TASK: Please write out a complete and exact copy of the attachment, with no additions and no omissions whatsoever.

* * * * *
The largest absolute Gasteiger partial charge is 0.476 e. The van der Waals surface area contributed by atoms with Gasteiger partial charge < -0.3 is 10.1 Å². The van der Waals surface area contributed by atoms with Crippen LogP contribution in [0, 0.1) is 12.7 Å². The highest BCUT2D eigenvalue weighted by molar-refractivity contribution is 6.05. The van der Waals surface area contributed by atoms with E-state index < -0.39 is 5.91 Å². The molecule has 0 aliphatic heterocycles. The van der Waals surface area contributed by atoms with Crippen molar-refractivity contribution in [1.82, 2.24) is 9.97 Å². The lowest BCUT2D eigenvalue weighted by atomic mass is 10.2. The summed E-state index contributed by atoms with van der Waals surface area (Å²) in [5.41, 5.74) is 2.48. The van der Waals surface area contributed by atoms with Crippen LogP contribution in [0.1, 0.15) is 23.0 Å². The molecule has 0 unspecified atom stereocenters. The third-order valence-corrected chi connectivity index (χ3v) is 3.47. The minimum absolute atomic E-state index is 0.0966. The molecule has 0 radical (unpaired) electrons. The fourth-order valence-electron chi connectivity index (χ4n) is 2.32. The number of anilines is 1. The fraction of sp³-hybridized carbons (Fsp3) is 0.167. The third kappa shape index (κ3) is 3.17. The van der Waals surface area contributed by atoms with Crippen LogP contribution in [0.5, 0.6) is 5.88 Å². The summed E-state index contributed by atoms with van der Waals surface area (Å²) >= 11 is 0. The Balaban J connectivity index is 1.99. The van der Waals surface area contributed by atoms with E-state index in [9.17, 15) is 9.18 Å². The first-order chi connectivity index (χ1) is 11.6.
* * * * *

The largest absolute Gasteiger partial charge is 0.476 e. The van der Waals surface area contributed by atoms with Gasteiger partial charge < -0.3 is 10.1 Å². The van der Waals surface area contributed by atoms with Crippen LogP contribution in [0, 0.1) is 12.7 Å². The highest BCUT2D eigenvalue weighted by molar-refractivity contribution is 6.05. The van der Waals surface area contributed by atoms with E-state index < -0.39 is 5.91 Å². The molecule has 0 aliphatic heterocycles. The van der Waals surface area contributed by atoms with Crippen molar-refractivity contribution in [1.82, 2.24) is 9.97 Å². The lowest BCUT2D eigenvalue weighted by atomic mass is 10.2. The summed E-state index contributed by atoms with van der Waals surface area (Å²) in [5.41, 5.74) is 2.48. The van der Waals surface area contributed by atoms with Crippen LogP contribution in [0.1, 0.15) is 23.0 Å². The molecule has 0 unspecified atom stereocenters. The third-order valence-corrected chi connectivity index (χ3v) is 3.47. The minimum absolute atomic E-state index is 0.0966. The molecule has 0 radical (unpaired) electrons. The fourth-order valence-electron chi connectivity index (χ4n) is 2.32. The number of anilines is 1. The fraction of sp³-hybridized carbons (Fsp3) is 0.167. The third kappa shape index (κ3) is 3.17. The van der Waals surface area contributed by atoms with Crippen LogP contribution in [0.5, 0.6) is 5.88 Å². The summed E-state index contributed by atoms with van der Waals surface area (Å²) >= 11 is 0. The Balaban J connectivity index is 1.99. The van der Waals surface area contributed by atoms with E-state index in [9.17, 15) is 9.18 Å². The first-order chi connectivity index (χ1) is 11.6.